The first Thaukri king, Amsuvarma, married his daughter Bhrikuti to the ruler of Tibet, King Songtsen Gampo. According to legend, she received the begging bowl of the Buddha as part of her wedding dowry. It is believed that she is a reincarnation of the Green Tara of Tibetan Buddhism, who is seen in many Buddhist Thangkas.
Buddhism during the Malla dynasty (1200-1769)
The Malla dynasty saw to the golden period of the syncretism of Hindu and Buddhist art forms by the Newar. The Paulbha, the Newari counterpart of the Tibetan Buddhist Thangka, flourished in this period.
Buddhism during the Shah dynasty (1769-1846)
The Shah dynasty saw the decline of Buddhism in Nepal where it eventually merged with Hinduism as the Hindu Gurkha rose to prominence. In the north, the Mustang kingdom ruled by the Buddhist Lopa and the Thakali saw to the flourishing of Vajrayana (Tibetan Buddhism) in the North.
Buddhism during the Rana dynasty (1846-present)
Modern Newar Buddhist practises in Nepal have largely been absorbed into mainstream Hinduism, although certain distinct practises, artforms and castes do remain. In the north, people of Tibetan origin continued to be the much-unchanged practises of Tibetan Buddhism, especially in the case of the Nyimba of Northwest Nepal. On the other hand, the Thakali, who had traditionally played an important role in the Nepali society but yet retained Tibetan Buddhism, have begun to embrace Hinduism as well in the recent years.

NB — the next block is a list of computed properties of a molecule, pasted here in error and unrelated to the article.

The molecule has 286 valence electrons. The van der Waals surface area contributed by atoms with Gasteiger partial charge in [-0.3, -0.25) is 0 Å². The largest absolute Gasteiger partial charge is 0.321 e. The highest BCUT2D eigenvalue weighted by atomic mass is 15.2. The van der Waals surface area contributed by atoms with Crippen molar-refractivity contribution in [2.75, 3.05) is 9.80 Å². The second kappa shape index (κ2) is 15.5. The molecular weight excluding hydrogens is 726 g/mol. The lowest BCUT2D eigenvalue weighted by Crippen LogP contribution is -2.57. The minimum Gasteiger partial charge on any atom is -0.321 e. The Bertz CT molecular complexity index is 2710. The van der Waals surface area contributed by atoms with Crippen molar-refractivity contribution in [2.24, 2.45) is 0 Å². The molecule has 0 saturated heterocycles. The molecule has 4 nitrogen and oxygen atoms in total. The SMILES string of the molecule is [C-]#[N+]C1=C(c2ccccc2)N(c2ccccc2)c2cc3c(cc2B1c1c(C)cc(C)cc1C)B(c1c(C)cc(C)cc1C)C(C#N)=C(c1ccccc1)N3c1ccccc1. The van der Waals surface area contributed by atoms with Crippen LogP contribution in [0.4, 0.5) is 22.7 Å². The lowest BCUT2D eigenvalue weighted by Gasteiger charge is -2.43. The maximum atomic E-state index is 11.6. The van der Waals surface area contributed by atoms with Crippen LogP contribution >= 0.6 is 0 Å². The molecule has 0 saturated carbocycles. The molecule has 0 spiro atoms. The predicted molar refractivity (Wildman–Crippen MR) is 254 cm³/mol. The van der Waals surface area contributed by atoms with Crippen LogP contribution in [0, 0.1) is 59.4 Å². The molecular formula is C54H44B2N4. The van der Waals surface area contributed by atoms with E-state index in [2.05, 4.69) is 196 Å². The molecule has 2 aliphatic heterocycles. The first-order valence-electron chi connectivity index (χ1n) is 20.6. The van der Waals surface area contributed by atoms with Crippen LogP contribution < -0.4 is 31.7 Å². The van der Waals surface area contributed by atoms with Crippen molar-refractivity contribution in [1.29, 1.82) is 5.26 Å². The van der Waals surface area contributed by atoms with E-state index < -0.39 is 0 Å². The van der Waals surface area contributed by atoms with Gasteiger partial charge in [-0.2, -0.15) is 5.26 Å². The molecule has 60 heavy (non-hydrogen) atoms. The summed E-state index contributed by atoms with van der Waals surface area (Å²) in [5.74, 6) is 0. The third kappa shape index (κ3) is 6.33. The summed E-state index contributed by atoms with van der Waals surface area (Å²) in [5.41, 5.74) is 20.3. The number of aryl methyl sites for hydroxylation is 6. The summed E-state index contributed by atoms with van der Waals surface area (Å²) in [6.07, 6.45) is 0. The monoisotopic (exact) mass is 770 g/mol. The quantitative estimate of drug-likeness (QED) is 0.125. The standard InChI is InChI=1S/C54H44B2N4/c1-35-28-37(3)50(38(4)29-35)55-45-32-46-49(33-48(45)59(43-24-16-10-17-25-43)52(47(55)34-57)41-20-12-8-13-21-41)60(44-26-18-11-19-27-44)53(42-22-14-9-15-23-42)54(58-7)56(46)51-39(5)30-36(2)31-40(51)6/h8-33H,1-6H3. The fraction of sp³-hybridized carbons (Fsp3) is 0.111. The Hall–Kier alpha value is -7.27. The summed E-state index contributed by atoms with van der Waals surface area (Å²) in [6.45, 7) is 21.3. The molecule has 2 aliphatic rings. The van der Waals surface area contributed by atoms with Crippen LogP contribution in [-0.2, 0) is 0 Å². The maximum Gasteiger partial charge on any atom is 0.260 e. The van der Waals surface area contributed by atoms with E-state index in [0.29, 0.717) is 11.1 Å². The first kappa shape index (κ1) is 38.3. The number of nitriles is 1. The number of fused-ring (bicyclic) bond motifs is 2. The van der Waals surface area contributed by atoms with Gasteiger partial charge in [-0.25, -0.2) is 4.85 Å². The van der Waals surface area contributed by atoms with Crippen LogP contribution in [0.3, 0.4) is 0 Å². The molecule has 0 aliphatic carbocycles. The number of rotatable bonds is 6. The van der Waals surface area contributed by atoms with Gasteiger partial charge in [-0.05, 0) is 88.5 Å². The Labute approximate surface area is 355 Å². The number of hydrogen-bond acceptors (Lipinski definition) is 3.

Tourism is another important factor for promoting Nepali Buddhism to the world. Every year, Kathmandu can receive more than 10,000 travellers from all over the world just to visit the Boudhanath and the Swayambhunath stupas.
|Buddhism in Asia|
|Buddhism in: Afghanistan | Armenia | Azerbaijan | Bahrain | Bangladesh | Bhutan | Brunei | Cambodia | People’s Republic of China (Hong Kong | Macau) | Republic of China (Taiwan) | Cyprus | East Timor | Egypt | Gaza Strip | Georgia | India | Indonesia | Iran | Iraq | Israel | Japan | Jordan | Kazakhstan | Kuwait | Kyrgyzstan | Laos | Lebanon | Malaysia | Maldives | Mongolia | Myanmar | Nepal | Oman | Pakistan | Philippines | Qatar | Russia | Saudi Arabia | Singapore | Sri Lanka | Syria | Tajikistan | Thailand | Turkey | Turkmenistan | United Arab Emirates | Uzbekistan | Vietnam | West Bank | Yemen|